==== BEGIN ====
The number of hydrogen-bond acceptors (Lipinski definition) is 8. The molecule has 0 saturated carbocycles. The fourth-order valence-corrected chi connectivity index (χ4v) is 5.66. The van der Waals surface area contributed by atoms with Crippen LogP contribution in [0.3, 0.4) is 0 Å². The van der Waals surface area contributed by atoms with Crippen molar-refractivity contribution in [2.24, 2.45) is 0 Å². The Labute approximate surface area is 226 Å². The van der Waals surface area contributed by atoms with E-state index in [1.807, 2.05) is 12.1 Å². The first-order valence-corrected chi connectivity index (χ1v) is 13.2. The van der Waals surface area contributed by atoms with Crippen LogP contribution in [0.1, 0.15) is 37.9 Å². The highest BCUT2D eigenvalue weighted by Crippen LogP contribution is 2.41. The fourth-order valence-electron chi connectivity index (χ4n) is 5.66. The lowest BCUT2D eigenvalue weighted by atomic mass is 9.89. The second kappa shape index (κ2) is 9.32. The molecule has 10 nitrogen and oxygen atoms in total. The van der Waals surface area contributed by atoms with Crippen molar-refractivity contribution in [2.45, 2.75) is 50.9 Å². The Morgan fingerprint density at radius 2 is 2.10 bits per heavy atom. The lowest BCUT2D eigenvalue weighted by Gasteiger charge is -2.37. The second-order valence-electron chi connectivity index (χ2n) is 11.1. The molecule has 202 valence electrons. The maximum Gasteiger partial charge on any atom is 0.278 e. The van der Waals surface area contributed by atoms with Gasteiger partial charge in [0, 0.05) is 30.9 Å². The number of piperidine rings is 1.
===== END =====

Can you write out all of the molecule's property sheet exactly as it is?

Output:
The number of hydrogen-bond acceptors (Lipinski definition) is 8. The molecule has 0 saturated carbocycles. The fourth-order valence-corrected chi connectivity index (χ4v) is 5.66. The van der Waals surface area contributed by atoms with Crippen LogP contribution in [0.3, 0.4) is 0 Å². The van der Waals surface area contributed by atoms with Crippen molar-refractivity contribution in [2.24, 2.45) is 0 Å². The Labute approximate surface area is 226 Å². The van der Waals surface area contributed by atoms with E-state index in [1.807, 2.05) is 12.1 Å². The first-order valence-corrected chi connectivity index (χ1v) is 13.2. The van der Waals surface area contributed by atoms with Crippen LogP contribution in [0.1, 0.15) is 37.9 Å². The highest BCUT2D eigenvalue weighted by Crippen LogP contribution is 2.41. The fourth-order valence-electron chi connectivity index (χ4n) is 5.66. The lowest BCUT2D eigenvalue weighted by atomic mass is 9.89. The second kappa shape index (κ2) is 9.32. The molecule has 10 nitrogen and oxygen atoms in total. The van der Waals surface area contributed by atoms with Crippen molar-refractivity contribution in [2.45, 2.75) is 50.9 Å². The Morgan fingerprint density at radius 2 is 2.10 bits per heavy atom. The lowest BCUT2D eigenvalue weighted by Gasteiger charge is -2.37. The second-order valence-electron chi connectivity index (χ2n) is 11.1. The molecule has 202 valence electrons. The maximum Gasteiger partial charge on any atom is 0.278 e. The van der Waals surface area contributed by atoms with Gasteiger partial charge in [0, 0.05) is 30.9 Å². The number of piperidine rings is 1.